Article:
Understanding the definition of ethos, we can see that our family has an ethos, our workplace has an ethos, our schools have an ethos, our church has an ethos, our society has an ethos, and we as individuals have an ethos as well. In an ideal environment all of these groups would have similar characteristics and would function well together but in reality, sometimes they function quite differently and contrary to each other. The question I pose today is where do we as individuals stand in these ever-changing environments? Do we conform to the pattern of this world or do we stay true to what we know is right? Do we even know what is right?

The bible speaks to us about what God deems right and wrong, and while we Amen in the ethos of our church culture, we also Amen in the ethos of our work and home environment, even when the two don’t always intersect. This confusion stagnates our growth, compromises our beliefs and ultimately destroys our soul.

It is then no wonder that people laugh at followers of Christ and don’t follow Christ because of us. We set fire to an abortion clinic rather than get on our knees and pray, or better yet, help fund single mothers, and yet when it’s our unmarried daughter who is pregnant suddenly abortion is a possibility. We rant about the sin of homosexuality, all the while having sex outside the confines of marriage. We cry out against same sex marriage, yet do not uphold the sanctity of marriage simply by staying married. What we say and what we do don’t match up and we aren’t hiding it well.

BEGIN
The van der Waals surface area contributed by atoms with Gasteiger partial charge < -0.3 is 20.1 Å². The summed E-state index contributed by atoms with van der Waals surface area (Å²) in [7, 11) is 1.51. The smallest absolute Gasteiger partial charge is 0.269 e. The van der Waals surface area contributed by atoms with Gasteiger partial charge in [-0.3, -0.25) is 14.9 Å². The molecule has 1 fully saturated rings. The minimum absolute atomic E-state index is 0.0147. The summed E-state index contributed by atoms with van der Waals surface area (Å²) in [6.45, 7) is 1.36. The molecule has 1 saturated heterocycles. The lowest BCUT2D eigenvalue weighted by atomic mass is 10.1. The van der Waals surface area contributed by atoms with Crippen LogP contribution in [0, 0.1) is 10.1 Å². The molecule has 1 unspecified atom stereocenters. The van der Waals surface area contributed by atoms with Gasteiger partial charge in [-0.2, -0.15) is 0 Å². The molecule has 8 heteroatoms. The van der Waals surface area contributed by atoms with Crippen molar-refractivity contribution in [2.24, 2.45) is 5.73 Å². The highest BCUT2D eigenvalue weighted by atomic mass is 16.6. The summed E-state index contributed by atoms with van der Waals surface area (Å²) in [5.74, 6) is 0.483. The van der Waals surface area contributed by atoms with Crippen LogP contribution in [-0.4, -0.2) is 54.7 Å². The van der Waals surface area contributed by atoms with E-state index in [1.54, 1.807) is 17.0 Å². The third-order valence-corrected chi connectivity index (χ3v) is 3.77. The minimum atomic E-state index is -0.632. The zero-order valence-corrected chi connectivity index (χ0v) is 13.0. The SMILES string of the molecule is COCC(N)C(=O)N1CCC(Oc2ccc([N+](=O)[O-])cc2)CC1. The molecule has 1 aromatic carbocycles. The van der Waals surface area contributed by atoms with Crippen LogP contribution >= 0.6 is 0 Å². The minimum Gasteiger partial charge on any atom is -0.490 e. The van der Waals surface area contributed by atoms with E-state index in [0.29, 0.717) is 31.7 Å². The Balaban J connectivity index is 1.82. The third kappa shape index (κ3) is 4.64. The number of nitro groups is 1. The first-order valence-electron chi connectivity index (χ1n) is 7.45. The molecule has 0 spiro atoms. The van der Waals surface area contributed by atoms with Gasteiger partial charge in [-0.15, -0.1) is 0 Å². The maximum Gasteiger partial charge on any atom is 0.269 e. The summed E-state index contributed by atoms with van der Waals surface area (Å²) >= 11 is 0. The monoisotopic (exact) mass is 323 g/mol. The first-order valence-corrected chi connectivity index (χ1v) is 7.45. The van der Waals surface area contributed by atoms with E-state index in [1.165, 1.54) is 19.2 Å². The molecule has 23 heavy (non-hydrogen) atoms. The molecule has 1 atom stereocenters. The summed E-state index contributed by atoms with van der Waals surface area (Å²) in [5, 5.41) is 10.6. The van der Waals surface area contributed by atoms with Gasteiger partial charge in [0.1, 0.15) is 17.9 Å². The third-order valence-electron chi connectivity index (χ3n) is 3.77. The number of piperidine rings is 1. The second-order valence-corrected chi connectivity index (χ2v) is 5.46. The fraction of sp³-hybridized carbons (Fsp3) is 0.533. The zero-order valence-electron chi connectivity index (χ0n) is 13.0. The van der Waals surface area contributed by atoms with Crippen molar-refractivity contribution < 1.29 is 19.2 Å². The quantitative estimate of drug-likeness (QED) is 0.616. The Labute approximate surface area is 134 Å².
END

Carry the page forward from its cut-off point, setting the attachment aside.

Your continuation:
When we decide that our ethos is going to take on the character and culture of Christ, there will inevitably be a consistency in the culture in which we live. When we decide that love is the banner under which we live, and that there is no room for anything else, our culture will change. Not without a fight, because it’s never as easy as it seems. Our home, our desk or our hammer, our opinions, can and will truly serve God once that decision has been made. We may be the only ones in our environment who walk it out but walk it out anyway. Eventually, someone will notice. The things of the world that easily ensnare us will no longer have a hold on us. Ethos describes our code of conduct. It refers not only to our community but our individuality as well and if we want things to change it must begin within ourselves first.

The church I serve in requires leadership to read and grow and learn. It’s not enough to hear a sermon preached on Sunday, we are challenged to find out if our Pastor was telling the truth. The most consistent comment I hear from members is that they have learned more in the time they have spent with us than in their entire walk as Christians. Why? Is it because we’re so dynamic as teachers? Not even close. The reason is that we give them the responsibility to work out their own salvation on their terms. They do not get invited to form the ethos of our church if they are not already breathing, eating, and living our belief system. Forget faking it, it comes out in the end.